In the late 1990s, Time magazine had the following headline stamped on its cover page: “Pokémon: For many kids it’s now an addiction—cards, video games, toys, a new movie. Is it bad for them?”1 That edition came out only five years after the Pokémon universe emerged out of the inventive mind of the Japanese video game designer Satoshi Tajiri. In the following years, Pokémon rapidly became a worldwide phenomenon, leading many to even call it “Japan’s most successful export.”
With passionate fans from across Asia and the Americas consuming all kinds of its texts, the Pokémon franchise became the hallmark of one the most prominent examples of transmedia practices––one that steadily encompasses active transnational fandoms. Based on my experiences as a Pokémon fan growing up in Brazil, I would like to explore my relationship to the fandom and how that may differ from other millennials who grew up in Japan or the U.S.2
The November 22, 1999 cover of Time magazine (source)
In her examination of the history of media fandom, Francesca Coppa identified ‘interaction’ as a critical element in shaping fandom as a way of life.3 Regardless of the media format, different levels of interaction between fans engender creative artworks, in-person conventions, communities in virtual spaces, and many others. Although fans are now capable of interacting on a global scale through fast-paced, highly participatory, and somewhat diversified media systems, the early stages of media fandom primarily encompassed a much smaller scale.4
According to Coppa, with the advent of the Internet in the 90s, fandoms underwent a form of ‘modernism’ that dramatically changed their interactions with one another. However, it was not until a later period of that same decade that Pokémon was first broadcast in Japan. First aired in the United States in 1998 on TB II (Cartoon Network and Warner Brothers Network), Pokémon easily captured American audiences as one the most relevant transnational fandoms.
When discussing its cultural relevance in the U.S., it is important to acknowledge that many “fans were more likely to reference later exposure to shows like Pokémon and Dragon Ball Z as their first remembered experience of Japanese anime.”5 Empirical research also indicates that “while many subjects explained that they did not know that shows like Pokémon and Dragon Ball Z were Japanese in origin at first, they usually learned of these titles original cultural contexts by the time they reached mid-adolescence.”6 Both cases illustrate the uniqueness in the development of fandoms in relation to transnational media texts at an early age, for they not only entail complex spheres of cultural disparities and storytelling conventions but also, perhaps more influentially, language barriers. These examples offer an important insight into the development of Pokémon as a transnational fandom.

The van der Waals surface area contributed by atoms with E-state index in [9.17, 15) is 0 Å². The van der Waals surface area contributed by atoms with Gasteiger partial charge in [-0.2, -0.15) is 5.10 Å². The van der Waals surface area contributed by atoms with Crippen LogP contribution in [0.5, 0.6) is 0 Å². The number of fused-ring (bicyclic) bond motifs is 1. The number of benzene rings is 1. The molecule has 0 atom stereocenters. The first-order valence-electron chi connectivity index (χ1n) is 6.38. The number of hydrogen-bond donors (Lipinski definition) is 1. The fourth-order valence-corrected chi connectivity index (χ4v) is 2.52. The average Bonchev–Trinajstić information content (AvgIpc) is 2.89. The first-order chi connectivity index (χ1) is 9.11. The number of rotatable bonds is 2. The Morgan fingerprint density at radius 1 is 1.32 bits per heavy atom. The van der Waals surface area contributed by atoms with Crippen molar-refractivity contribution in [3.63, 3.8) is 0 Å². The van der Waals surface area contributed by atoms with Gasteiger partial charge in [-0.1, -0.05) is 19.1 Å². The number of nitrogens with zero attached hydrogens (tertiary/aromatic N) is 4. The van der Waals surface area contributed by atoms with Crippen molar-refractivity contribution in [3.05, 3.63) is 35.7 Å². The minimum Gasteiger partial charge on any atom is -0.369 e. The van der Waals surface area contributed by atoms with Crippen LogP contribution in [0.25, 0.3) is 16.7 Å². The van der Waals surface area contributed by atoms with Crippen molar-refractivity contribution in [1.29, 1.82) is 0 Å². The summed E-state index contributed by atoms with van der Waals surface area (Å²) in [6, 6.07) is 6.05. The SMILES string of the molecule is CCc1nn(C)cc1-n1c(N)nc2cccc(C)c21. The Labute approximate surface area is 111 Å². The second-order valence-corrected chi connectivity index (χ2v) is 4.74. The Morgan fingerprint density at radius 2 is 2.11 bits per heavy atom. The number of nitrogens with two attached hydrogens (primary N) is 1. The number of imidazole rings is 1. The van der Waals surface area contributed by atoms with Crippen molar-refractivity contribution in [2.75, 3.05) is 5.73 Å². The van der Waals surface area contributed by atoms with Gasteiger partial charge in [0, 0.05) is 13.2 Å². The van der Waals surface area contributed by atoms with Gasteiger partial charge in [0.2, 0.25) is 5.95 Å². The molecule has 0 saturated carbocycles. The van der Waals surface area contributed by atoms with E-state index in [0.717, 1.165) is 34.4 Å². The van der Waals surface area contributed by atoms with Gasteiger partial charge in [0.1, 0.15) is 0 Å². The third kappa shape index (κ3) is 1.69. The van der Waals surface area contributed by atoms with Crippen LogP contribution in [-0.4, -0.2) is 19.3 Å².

Considering the swiftly evolving cyberspaces both in the United States and in Japan in the late 90s, Coppa’s discussion of ‘neighboring fandom’ sets the foundation for the franchise’s fan culture in the U.S. In this case, neighboring fandom refers to the consequences of the cultural and interpersonal influences that fans exerted on each other via Internet communities which, in this context, presumes a wider audience.7
In this case, the approach to ‘interaction,’ which Coppa identified as an essential element for fandom communities, assumes a technological and cultural profile—that is, one that is enhanced due to the emergence of new media technologies and one that assumes interpersonal and, therefore, inter-fandom relationships beyond national, cultural, and linguistic borders.
As a matter of fact, it is well discussed among media scholars that the Pokémon franchise, including its evolving shape, offers one of the best examples of convergence. In his discussion on convergence, Henry Jenkins pinpoints three core aspects of this phenomenon: i) flow of content between media platforms; ii) cooperation between different industries; and iii) migratory behavior of audiences.8